Club Owners Face Legal Threats for Allegedly Giving Discounts to Beautiful Women.

Pity the poor health club owners in California. More and more, it seems, their attempts to upsell their services are being met with threatened legal action by members of the community or even club members themselves.

Consumers and their advocates in California are aided and abetted by state legislators who have reserved some pretty harsh language for health club owners. Consider the Contracts for Health Studio Services Act (title 1812.80 of the civil code)-which, in the words of attorney David Vendler of Los Angeles firm Morris, Polich & Purdy, "basically starts with the premise that health club operators are scum. I'm not overstating the case."

Indeed, the act charges that "a substantial number of contracts for health studio services" have revealed fraudulent sales practices and business finance methods. The act's purpose, it goes on to say, "is to safeguard the public against fraud, deceit, imposition and financial hardships, and to foster and encourage competition, fair dealing and prosperity in the field of health studio services by prohibiting or restricting false or misleading advertising, onerous contract terms, harmful financial practices, and other unfair, dishonest, deceptive, destructive, unscrupulous, fraudulent, and discriminatory practices by which the public has been injured in connection with contracts for health studio services."

Yet, it is almost certainly true that many of the practices for which club owners have been sued were never intended to defraud anyone. For example, Vendler won a settlement last year for a group of members of glitzy Sports Club/L.A. who objected to the club's unadvertised discounts it apparently gave to certain classes of people as a way of boosting the club's profile.

"The allegations were that they were giving discounted memberships to beautiful girls," Vendler says. Tipped off A male member whose girlfriend received a substantial discount when she joined, Vendler found in depositions that "certain people, like Tyra Banks, got in for free, and that club management had so-called 'relationships' with modeling agencies. While they had discounts for corporate groups, for example, the modeling discounts were deeper. So it was clear where they were going with it."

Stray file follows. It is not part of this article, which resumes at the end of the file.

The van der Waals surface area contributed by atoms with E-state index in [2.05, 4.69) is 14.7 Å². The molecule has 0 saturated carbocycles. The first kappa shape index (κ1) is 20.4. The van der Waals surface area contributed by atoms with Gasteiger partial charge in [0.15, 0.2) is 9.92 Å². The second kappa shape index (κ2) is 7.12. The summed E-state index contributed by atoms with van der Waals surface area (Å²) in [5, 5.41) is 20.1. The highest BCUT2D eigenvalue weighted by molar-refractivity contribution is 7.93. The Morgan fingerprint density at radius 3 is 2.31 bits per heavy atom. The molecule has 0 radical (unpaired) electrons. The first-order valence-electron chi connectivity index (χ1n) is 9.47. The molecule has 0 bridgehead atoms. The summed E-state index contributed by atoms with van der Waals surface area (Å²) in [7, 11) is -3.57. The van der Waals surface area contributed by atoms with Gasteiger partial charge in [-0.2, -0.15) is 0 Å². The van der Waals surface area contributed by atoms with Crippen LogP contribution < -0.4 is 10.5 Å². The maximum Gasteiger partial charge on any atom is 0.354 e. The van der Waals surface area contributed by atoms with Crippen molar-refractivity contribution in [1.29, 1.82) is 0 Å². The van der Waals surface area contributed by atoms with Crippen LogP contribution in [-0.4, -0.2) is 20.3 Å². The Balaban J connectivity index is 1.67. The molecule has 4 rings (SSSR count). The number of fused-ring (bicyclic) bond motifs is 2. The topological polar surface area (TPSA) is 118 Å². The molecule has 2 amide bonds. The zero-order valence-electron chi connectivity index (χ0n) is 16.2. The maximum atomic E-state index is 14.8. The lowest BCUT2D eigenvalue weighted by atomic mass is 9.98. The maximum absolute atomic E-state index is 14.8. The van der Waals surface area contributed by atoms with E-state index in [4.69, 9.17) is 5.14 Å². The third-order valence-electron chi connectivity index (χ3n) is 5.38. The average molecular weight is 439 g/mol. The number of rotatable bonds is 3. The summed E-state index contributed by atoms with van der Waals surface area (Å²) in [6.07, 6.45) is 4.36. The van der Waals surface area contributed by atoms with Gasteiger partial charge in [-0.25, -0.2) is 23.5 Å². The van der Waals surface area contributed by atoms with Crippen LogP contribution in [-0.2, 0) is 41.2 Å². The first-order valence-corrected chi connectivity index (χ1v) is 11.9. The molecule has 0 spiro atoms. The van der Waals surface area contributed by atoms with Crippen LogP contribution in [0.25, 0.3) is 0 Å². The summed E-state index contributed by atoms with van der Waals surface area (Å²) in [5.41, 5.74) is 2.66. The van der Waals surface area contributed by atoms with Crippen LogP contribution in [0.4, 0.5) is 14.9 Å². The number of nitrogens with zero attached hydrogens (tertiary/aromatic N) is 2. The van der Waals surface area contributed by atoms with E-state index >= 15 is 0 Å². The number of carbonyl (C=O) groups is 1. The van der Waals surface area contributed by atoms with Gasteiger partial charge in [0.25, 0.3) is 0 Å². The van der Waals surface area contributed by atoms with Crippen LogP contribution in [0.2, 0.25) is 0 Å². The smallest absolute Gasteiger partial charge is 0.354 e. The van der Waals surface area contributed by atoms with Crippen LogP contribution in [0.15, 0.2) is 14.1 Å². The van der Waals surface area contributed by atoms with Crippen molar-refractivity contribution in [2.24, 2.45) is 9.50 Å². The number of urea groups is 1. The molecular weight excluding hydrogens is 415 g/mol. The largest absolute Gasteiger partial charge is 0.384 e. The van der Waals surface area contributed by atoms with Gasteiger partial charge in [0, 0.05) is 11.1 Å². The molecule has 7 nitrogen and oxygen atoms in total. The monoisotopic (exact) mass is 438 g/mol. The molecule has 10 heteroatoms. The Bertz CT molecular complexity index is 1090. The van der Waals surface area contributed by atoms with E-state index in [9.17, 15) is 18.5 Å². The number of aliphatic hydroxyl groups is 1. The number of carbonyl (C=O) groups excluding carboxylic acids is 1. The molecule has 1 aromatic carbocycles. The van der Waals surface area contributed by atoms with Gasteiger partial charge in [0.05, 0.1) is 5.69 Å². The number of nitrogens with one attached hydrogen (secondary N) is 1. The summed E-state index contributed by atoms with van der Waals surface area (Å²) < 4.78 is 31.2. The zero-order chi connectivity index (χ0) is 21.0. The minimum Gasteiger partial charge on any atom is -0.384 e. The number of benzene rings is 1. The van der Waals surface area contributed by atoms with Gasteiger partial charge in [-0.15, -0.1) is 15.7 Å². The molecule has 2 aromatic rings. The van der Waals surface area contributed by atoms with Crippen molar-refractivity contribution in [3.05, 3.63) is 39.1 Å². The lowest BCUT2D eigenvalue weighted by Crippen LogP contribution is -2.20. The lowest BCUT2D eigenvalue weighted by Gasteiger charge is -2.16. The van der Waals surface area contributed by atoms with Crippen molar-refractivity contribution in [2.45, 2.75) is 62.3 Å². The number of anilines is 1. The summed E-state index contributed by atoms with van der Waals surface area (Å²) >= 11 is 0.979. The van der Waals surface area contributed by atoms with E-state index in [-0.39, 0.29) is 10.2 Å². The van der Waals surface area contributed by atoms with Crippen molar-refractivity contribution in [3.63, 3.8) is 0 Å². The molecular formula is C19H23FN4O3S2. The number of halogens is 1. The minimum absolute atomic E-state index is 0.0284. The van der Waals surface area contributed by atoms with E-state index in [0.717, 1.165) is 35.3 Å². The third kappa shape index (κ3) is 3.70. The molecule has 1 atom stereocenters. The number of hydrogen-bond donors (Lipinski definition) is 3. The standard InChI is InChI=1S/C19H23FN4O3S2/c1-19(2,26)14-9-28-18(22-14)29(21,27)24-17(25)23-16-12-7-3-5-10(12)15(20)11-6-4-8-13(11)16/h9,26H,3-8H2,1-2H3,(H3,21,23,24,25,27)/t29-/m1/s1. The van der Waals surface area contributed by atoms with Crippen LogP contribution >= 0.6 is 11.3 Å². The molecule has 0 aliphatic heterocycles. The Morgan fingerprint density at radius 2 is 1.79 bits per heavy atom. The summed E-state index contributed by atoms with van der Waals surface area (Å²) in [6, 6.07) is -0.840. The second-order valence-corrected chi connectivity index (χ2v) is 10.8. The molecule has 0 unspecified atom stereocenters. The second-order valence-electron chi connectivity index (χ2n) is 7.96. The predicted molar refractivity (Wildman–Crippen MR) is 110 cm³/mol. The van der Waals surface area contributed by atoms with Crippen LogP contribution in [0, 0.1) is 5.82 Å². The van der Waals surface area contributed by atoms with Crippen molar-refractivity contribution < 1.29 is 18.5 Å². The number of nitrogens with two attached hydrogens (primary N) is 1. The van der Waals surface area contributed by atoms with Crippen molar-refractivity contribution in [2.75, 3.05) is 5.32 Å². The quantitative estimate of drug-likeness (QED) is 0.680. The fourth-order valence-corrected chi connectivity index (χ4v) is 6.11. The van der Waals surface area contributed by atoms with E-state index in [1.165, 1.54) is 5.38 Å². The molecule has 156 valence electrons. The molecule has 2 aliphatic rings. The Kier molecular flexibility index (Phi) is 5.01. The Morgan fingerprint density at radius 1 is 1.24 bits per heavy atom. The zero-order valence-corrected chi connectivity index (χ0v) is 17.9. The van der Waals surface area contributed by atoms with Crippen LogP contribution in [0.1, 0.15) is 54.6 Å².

Another spate of recent lawsuits has targeted certain "VIP" membership perks that many club owners probably do not realize could be viewed as illegal. An example is the "women only" workout room, which a number of clubs have instituted at the request of female members uncomfortable in a coed workout environment and who, in some cases, are willing to pay a premium for the option. Several successful lawsuits have attacked this sort of arrangement utilizing California's Unruh Civil Rights Act, a 1959 law that prohibits discrimination in places of public accommodation. In a similar vein, clubs with standard gang showers have been sued for offering women (but not men) the option of separate shower stalls for an additional $149 fee.

Settlements of the communal-vs.-private-shower cases could end up costing clubs a lot of money, since extensive renovations could be necessary to include both types of shower arrangements for both sexes. In the case of women-only workout rooms, many clubs now offer the perk but don't expressly forbid male members from entering the space. Ken Lipton, a Los Angeles attorney, has litigated several cases dealing with this practice and says his firm has tried to reverse the trend. "They put up signs that say, 'Women Preferred, but Men Welcome,'" Lipton says. "We want those signs down, because even though guys are allowed to come in there, there's obviously a chilling effect."

Adds Vendler, "Clubs are changing their policies from 'women only' to 'women preferred,' but you can draw your own conclusions. Guys can go in, but presumably the women stare at them, intimidate them, until they leave."